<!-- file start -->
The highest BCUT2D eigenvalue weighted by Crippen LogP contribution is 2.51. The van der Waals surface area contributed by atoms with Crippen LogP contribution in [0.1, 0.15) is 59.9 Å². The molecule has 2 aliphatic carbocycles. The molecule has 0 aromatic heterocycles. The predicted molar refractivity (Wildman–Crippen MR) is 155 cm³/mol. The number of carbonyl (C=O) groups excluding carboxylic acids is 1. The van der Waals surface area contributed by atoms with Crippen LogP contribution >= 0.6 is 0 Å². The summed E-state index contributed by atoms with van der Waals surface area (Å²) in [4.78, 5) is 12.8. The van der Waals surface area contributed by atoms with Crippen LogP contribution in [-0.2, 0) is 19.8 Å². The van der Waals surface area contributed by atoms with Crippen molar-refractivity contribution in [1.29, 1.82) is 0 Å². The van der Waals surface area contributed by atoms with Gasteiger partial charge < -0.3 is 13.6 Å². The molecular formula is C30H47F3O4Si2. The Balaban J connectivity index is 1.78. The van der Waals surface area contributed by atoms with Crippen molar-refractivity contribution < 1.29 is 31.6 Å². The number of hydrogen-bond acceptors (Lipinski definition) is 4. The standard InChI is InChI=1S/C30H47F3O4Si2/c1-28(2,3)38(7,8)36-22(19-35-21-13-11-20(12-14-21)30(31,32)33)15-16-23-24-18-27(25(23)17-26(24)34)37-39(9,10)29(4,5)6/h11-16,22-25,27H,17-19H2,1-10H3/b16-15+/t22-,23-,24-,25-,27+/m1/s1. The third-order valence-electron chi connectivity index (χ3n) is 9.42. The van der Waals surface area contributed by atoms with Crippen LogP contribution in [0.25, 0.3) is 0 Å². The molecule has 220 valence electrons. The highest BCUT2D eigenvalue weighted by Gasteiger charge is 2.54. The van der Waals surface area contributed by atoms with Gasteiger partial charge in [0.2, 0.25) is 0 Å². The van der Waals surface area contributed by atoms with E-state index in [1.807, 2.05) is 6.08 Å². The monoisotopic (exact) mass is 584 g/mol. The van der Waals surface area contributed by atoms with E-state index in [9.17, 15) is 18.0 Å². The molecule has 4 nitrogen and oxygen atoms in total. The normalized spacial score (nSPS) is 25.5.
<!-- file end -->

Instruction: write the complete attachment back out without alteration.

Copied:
The highest BCUT2D eigenvalue weighted by Crippen LogP contribution is 2.51. The van der Waals surface area contributed by atoms with Crippen LogP contribution in [0.1, 0.15) is 59.9 Å². The molecule has 2 aliphatic carbocycles. The molecule has 0 aromatic heterocycles. The predicted molar refractivity (Wildman–Crippen MR) is 155 cm³/mol. The number of carbonyl (C=O) groups excluding carboxylic acids is 1. The van der Waals surface area contributed by atoms with Crippen LogP contribution >= 0.6 is 0 Å². The summed E-state index contributed by atoms with van der Waals surface area (Å²) in [4.78, 5) is 12.8. The van der Waals surface area contributed by atoms with Crippen LogP contribution in [-0.2, 0) is 19.8 Å². The van der Waals surface area contributed by atoms with Crippen molar-refractivity contribution in [1.29, 1.82) is 0 Å². The van der Waals surface area contributed by atoms with Gasteiger partial charge < -0.3 is 13.6 Å². The molecular formula is C30H47F3O4Si2. The Balaban J connectivity index is 1.78. The van der Waals surface area contributed by atoms with Crippen molar-refractivity contribution < 1.29 is 31.6 Å². The number of hydrogen-bond acceptors (Lipinski definition) is 4. The standard InChI is InChI=1S/C30H47F3O4Si2/c1-28(2,3)38(7,8)36-22(19-35-21-13-11-20(12-14-21)30(31,32)33)15-16-23-24-18-27(25(23)17-26(24)34)37-39(9,10)29(4,5)6/h11-16,22-25,27H,17-19H2,1-10H3/b16-15+/t22-,23-,24-,25-,27+/m1/s1. The third-order valence-electron chi connectivity index (χ3n) is 9.42. The van der Waals surface area contributed by atoms with Crippen LogP contribution in [0.25, 0.3) is 0 Å². The molecule has 220 valence electrons. The highest BCUT2D eigenvalue weighted by Gasteiger charge is 2.54. The van der Waals surface area contributed by atoms with Gasteiger partial charge in [0.2, 0.25) is 0 Å². The van der Waals surface area contributed by atoms with E-state index in [1.807, 2.05) is 6.08 Å². The monoisotopic (exact) mass is 584 g/mol. The van der Waals surface area contributed by atoms with E-state index in [9.17, 15) is 18.0 Å². The molecule has 4 nitrogen and oxygen atoms in total. The normalized spacial score (nSPS) is 25.5.